Contents

• Notes: Chapter notes and links to further reading related to the content in this chapter
• FAQ: Questions related to the chapter content. Feel free to add questions and/or answers here related to the chapter.

### Notes

#### Monad laws through `join`

There is a formulation of the monad laws that we don't discuss in the chapter. We talk about the associative law in terms of `flatMap` and `compose` (Kleisli composition), but we can also state it in terms of `join`:

`join(join(x)) == join(map(x)(join))`

That is, if we have a value `x` of type `F[F[F[A]]]`, we can `join` twice to get `F[A]`, or we can `map` `join` over the outer `F` and then `join` the result of that.

This is saying that in "flattening" `F[F[F[A]]]` to `F[A]`, it should not matter whether we first join the two "inner" `F`s or the two "outer" `F`s. This is easy to see with the `List` monad. If we have a `List` of `List`s of `List`s, like this...

```val x: List[List[List[Int]]] =
List(List(List(1,2), List(3,4)), List(List(5,6), List(7,8)))```

...it should not matter whether we flatten the inner lists or the outer lists first:

``````scala> val y1 = x.flatten
y1: List[List[Int]] = List(List(1, 2), List(3, 4), List(5, 6), List(7, 8))

scala> val y2 = x.map(_.flatten)
y2: List[List[Int]] = List(List(1, 2, 3, 4), List(5, 6, 7, 8))

scala> y1.flatten
res0: List[Int] = List(1, 2, 3, 4, 5, 6, 7, 8)

scala> y2.flatten
res1: List[Int] = List(1, 2, 3, 4, 5, 6, 7, 8)
``````

This is the same as saying that in the expression `((1 + 2) + (3 + 4)) + ((5 + 6) + (7 + 8))`, it doesn't matter whether we remove the inner brackets first to get `(1 + 2 + 3 + 4) + (5 + 6 + 7 + 8)` or the outer brackets first to get `(1 + 2) + (3 + 4) + (5 + 6) + (7 + 8)`. In both cases we end up with `1 + 2 + 3 + 4 + 5 + 6 + 7 + 8`. The reason it doesn't matter is that `+` is associative. So then it's easy to see how the monad law is an associative law.

The identity laws in terms of `join` are similarly simple:

```join(unit(x)) == x      // left identity
join(map(x)(unit)) == x // right identity```

In terms of the list monad as above, the identity laws are saying that we can add brackets either on the inside or the outside. Whichever we do, `join` will behave the same way:

``````scala> val x = List(1,2,3)
x: List[Int] = List(1, 2, 3)

scala> List(x).flatten
res0: List[Int] = List(1, 2, 3)

scala> x.map(List(_)).flatten
res1: List[Int] = List(1, 2, 3)
``````

In Category Theory, a Monad is a functor equipped with a pair of natural transformations satisfying the laws of associativity and identity.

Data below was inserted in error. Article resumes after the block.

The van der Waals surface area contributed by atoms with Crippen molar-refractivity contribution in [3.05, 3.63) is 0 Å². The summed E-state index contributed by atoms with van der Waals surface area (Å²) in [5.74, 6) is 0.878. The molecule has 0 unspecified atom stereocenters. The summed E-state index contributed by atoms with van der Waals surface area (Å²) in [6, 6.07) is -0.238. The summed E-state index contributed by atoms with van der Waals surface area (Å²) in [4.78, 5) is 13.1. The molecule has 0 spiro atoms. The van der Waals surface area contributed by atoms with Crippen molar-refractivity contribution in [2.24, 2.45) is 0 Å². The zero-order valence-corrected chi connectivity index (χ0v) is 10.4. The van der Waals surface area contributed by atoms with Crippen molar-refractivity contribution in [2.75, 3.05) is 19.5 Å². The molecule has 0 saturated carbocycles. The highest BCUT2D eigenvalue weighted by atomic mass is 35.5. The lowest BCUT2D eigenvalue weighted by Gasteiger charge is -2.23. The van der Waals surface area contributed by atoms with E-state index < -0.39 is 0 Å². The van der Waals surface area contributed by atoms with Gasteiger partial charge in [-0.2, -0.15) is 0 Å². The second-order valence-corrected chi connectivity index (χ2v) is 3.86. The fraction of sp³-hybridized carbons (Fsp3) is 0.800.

What does this mean? If we restrict ourselves to the category of Scala types (with Scala types as the objects and functions as the arrows), we can state this in Scala terms.

A `Functor` is just a type constructor for which `map` can be implemented:

```trait Functor[F[_]] {
def map[A,B](fa: F[A])(f: A => B): F[B]
}```

A natural transformation from a functor `F` to a functor `G` is just a polymorphic function:

```trait Transform[F[_], G[_]] {
def apply[A](fa: F[A]): G[A]
}```

The natural transformations that form a monad for `F` are `unit` and `join`:

```type Id[A] = A

def unit[F](implicit F: Monad[F]) = new Transform[Id, F] {
def apply(a: A): F[A] = F.unit(a)
}

def join[F](implicit F: Monad[F]) = new Transform[({type f[x] = F[F[x]]})#f, F] {
def apply(ffa: F[F[A]]): F[A] = F.join(ffa)
}```

Monoids and monads are connected in various ways in category theory.

The `List` monad can be seen as a theory about monoids. Specifically, the `_.flatten` (monadic `join`) and `List(_)` (monadic `unit`) functions witness that we can add and remove parentheses in a monoid expression. That is, the parenthesization of an expression like `1 + 2 + 3 + 4` doesn't matter. The monad associativity law means that we can remove parentheses in any order we like, and the identity law means we can add them wherever we want.

##### Kleisli categories

Both monoids and monads form categories. In fact, we can see a category as a generalized monoid. Observe that with a monoid `M`, we can view each element of the monoid as a function of type `M => M`. For example, in the `Int` monoid with addition, these elements are `(_ + 0)`, `(_ + 1)`, `(_ + (-1))`, etc. Then the composition of these functions is the operation of the monoid. We can generalize this notion to consider not just the type `M`, but all types (`A`, `B`, `C`, etc.) and functions not just of type `M => M`, but `A => B` for any types `A` and `B`. Then ordinary function composition is an associative operation, with an identity element which is the `identity` function that just returns its argument. This more general notion does not form a monoid, but a category which is more general. Specifically, it's the category of Scala types with function composition. Even more generally, whenever we have arrows (a generalized notion of functions) whose composition is associative and has an identity element, we have a category.

A monad `F` can be described by what's called a Kleisli category. The objects of this category are the ordinary Scala types, but the arrows are Kleisli arrows. That is, every arrow in this category is not of the general form `A => B`, but of the more specific form `A => F[B]`. The composition of these arrows is Kleisli composition (given by the `compose` combinator in the chapter) and the identity for Kleisli composition is monadic `unit`. Every monad forms a Kleisli category in this way.

##### A monad is a monoid in a category of endofunctors

A monad is also a kind of monoid. If we think of a type like `(M, M) => M` as `M² => M` (taking 2 `M`s or the product of `M` with itself), and `M` as `1 => M` (where `1` is the `Unit` type), then we can think of a type like `F[F[A]] => F[A]` as `F²[A] => F[A]` or just `F² ~> F` (where `~>` denotes a natural transformation) and `A => F[A]` as `1[A] => F[A]` (where `1` is the identity functor) or just `1 ~> F`:

`zero`/`unit` `op`/`join`
`Monoid[M]` `1 => M` `M² => M`
`Monad[F]` `1 ~> F` `F² ~> F`

It's now clear that these are the same kind of thing, except `Monoid[M]` is operating in a category where the objects are Scala types and the arrows are Scala functions, and `Monad[F]` is operating in a category where the objects are Scala functors and the arrows are natural transformations.

At the end of the chapter we have an exercise for the reader to implement the following monad:

```case class Reader[R, A](run: R => A)

def unit[A](a: => A): Reader[R,A] = ???
}
}```